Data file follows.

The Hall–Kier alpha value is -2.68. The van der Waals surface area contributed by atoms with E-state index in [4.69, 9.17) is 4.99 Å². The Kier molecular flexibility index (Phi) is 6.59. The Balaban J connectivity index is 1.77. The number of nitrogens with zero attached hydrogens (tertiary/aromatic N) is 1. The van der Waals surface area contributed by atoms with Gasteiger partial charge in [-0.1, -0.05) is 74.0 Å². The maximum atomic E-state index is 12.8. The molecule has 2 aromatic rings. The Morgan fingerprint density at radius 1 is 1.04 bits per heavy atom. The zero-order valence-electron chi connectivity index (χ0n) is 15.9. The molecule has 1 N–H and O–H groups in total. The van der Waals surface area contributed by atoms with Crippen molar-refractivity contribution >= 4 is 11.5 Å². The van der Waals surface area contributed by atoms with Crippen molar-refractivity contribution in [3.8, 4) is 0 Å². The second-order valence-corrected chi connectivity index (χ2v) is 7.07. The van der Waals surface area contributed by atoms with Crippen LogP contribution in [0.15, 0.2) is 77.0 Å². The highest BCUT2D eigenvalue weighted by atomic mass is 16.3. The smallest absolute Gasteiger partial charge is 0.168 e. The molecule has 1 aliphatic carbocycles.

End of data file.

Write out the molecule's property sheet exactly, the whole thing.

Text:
The Hall–Kier alpha value is -2.68. The van der Waals surface area contributed by atoms with E-state index in [4.69, 9.17) is 4.99 Å². The Kier molecular flexibility index (Phi) is 6.59. The Balaban J connectivity index is 1.77. The number of nitrogens with zero attached hydrogens (tertiary/aromatic N) is 1. The van der Waals surface area contributed by atoms with Gasteiger partial charge in [-0.1, -0.05) is 74.0 Å². The maximum atomic E-state index is 12.8. The molecule has 2 aromatic rings. The Morgan fingerprint density at radius 1 is 1.04 bits per heavy atom. The zero-order valence-electron chi connectivity index (χ0n) is 15.9. The molecule has 1 N–H and O–H groups in total. The van der Waals surface area contributed by atoms with Crippen molar-refractivity contribution >= 4 is 11.5 Å². The van der Waals surface area contributed by atoms with Crippen molar-refractivity contribution in [3.8, 4) is 0 Å². The second-order valence-corrected chi connectivity index (χ2v) is 7.07. The van der Waals surface area contributed by atoms with Crippen LogP contribution in [0.15, 0.2) is 77.0 Å². The highest BCUT2D eigenvalue weighted by atomic mass is 16.3. The smallest absolute Gasteiger partial charge is 0.168 e. The molecule has 1 aliphatic carbocycles.